Sitges for Introverts

Sitges for Introverts
By Ekaterina Larsson

by Madeleine Hyde

Hollywood movies teach you to appreciate a sandy beach at sunset. All the better if the beach is virtually empty. This is the kind of scene I pictured as I boarded a small regional train from Barcelona, heading half an hour south to the Catalan coastal town of Sitges. Packed between its mountains and beaches, Barcelona is bursting at the seams. I imagined Sitges, by comparison, as an oasis of calm.

Image: Lonely Planet

I wasn’t disappointed. I didn’t quite have the town to myself, but in low season you can walk the narrow, cobbled streets of Sitges in relative peace. Navigating Barcelona’s gothic alleyways is like playing the top level of Tetris. In this quiet seaside town, on the other hand, I didn’t need to watch my every step. I was just letting them take me through a series of lanes that fill the town from its station to the coast. Narrow lanes that don’t suffocate you, but invite you in.

Just as well, because these streets are bursting with delights. I soon stumbled upon Lizy’s Kitchen, drawn in not just by the English name (hoping they would forgive my complete lack of Catalan) but the array of cakes that filled the window. I sat myself down beside them, the perfect spot for people-watching with my afternoon tea. It is hard to spot a tourist in Sitges, when everyone wanders around as relaxed as if they are on a permanent holiday. Locals and visitors alike are older and wiser than in the Catalan capital up the road. We’re not here to line up the vodka shots, we are here to take in a gorgeous corner of Catalonia.

Image: Lizy’s kitchen

Image: Lizy’s kitchen

When you have grown up by the sea, there are certain sights and sounds that show you the direction of the coast. You might recognize them. The way that the sky opens up, the smell of salt in the air and the cry of gulls overhead. Streets of white-washed houses which wind downwards will always lead a Brighton girl to the seafront, and so I instinctively followed their curve to the icon of the Sitges coastline, the church of Saint Bartholomew (Parròquia de Sant Bartomeu). You can climb its steps for a sweeping view of the sea, the same view that acts as backdrop for the sculptures on display at the next-door Museu de Maricel.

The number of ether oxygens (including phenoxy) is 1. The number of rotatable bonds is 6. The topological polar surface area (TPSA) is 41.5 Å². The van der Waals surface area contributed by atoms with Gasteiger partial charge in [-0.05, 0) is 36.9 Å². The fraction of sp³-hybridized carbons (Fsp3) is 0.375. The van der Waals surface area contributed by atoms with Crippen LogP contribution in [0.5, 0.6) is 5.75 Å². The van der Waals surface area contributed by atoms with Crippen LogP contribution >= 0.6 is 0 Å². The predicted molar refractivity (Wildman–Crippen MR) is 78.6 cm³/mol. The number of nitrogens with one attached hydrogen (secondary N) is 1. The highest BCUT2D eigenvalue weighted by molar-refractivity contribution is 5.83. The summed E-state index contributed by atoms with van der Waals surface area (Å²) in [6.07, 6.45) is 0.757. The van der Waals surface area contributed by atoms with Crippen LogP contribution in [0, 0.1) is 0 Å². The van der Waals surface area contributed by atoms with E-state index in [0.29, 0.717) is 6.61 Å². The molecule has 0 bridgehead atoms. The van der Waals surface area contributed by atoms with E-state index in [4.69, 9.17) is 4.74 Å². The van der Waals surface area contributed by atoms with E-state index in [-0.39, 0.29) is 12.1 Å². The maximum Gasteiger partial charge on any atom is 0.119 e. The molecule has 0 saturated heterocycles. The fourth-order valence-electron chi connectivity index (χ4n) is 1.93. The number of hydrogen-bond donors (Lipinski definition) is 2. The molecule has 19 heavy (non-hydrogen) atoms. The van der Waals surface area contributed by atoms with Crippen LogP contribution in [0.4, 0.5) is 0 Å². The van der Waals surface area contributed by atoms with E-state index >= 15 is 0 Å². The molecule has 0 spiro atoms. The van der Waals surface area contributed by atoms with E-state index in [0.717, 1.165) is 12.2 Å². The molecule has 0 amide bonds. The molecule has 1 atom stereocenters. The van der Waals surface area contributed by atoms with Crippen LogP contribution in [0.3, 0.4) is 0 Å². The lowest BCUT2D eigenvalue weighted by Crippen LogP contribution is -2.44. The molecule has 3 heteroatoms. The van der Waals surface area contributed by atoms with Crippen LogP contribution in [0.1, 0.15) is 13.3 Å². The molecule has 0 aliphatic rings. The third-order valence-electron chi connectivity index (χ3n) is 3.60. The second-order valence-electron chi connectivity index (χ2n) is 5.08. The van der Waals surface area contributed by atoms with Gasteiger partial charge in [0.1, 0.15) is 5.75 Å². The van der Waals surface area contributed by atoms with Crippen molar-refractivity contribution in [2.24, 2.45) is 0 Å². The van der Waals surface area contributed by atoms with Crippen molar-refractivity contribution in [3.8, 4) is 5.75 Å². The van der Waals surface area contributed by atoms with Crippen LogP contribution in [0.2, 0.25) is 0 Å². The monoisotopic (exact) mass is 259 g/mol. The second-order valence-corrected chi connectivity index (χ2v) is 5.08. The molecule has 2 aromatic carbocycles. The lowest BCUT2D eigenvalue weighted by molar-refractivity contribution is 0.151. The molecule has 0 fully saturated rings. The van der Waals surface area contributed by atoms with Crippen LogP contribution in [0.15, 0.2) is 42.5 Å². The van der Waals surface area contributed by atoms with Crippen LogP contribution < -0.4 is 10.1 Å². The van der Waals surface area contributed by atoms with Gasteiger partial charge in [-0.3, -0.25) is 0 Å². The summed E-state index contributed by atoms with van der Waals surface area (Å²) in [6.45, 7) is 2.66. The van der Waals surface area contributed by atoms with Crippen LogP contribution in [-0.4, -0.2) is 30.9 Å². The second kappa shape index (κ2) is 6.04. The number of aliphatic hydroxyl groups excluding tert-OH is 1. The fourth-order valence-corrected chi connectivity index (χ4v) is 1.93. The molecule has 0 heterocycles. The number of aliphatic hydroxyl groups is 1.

Image: Museo de Maricel

 

Image: Museo de Maricel

The proper way to wind down an evening in any Catalan town is, of course, at a tapas bar. I said wind down; that is, until the waiter brings out their home-distilled vermouth (which they inevitably will). Whilst you can count on this welcome, the quality of the tapas itself is sure to vary. The nearer the restaurant is to the coast, as a general rule, the more expensive the tapas: but Restauarant El Pou, El Cable or NeM Sitges have been tried, tested and celebrated for their authentic tapas, just a little further from the shore.

Image: El Cable

Even if you don’t dine by the coast, it’s the perfect place to wake up. Sitges seafront is lined with hotels in buildings of varying grandeur. I tested out Hotel La Nina, which has a grand reception area looking directly onto the beach. All marble pillars and chaise lounges, water features and soft jazz, this is a tranquil place to watch the sun set (or rise!) with a glass of cava (they have it on ice at the breakfast buffet). I can’t think of a better way to sip in the sights and sounds of the Catalan coast.

Image: Hotel La Nina

Image: Hotel La Nina

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